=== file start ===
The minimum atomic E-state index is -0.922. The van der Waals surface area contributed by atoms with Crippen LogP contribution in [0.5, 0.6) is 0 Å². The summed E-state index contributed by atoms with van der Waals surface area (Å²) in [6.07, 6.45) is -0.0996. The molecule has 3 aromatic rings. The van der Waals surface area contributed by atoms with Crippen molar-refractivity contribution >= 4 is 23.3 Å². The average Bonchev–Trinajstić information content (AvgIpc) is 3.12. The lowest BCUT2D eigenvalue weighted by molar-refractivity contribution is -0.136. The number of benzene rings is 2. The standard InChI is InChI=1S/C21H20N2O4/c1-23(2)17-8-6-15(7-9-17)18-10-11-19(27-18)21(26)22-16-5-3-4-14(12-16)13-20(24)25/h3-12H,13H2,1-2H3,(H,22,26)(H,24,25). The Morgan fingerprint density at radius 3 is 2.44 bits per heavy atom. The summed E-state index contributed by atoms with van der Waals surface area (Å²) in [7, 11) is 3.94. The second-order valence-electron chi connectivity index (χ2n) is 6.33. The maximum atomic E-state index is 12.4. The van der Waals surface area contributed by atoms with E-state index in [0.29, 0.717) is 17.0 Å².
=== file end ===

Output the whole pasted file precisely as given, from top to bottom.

The minimum atomic E-state index is -0.922. The van der Waals surface area contributed by atoms with Crippen LogP contribution in [0.5, 0.6) is 0 Å². The summed E-state index contributed by atoms with van der Waals surface area (Å²) in [6.07, 6.45) is -0.0996. The molecule has 3 aromatic rings. The van der Waals surface area contributed by atoms with Crippen molar-refractivity contribution >= 4 is 23.3 Å². The average Bonchev–Trinajstić information content (AvgIpc) is 3.12. The lowest BCUT2D eigenvalue weighted by molar-refractivity contribution is -0.136. The number of benzene rings is 2. The standard InChI is InChI=1S/C21H20N2O4/c1-23(2)17-8-6-15(7-9-17)18-10-11-19(27-18)21(26)22-16-5-3-4-14(12-16)13-20(24)25/h3-12H,13H2,1-2H3,(H,22,26)(H,24,25). The Morgan fingerprint density at radius 3 is 2.44 bits per heavy atom. The summed E-state index contributed by atoms with van der Waals surface area (Å²) in [7, 11) is 3.94. The second-order valence-electron chi connectivity index (χ2n) is 6.33. The maximum atomic E-state index is 12.4. The van der Waals surface area contributed by atoms with E-state index in [0.29, 0.717) is 17.0 Å².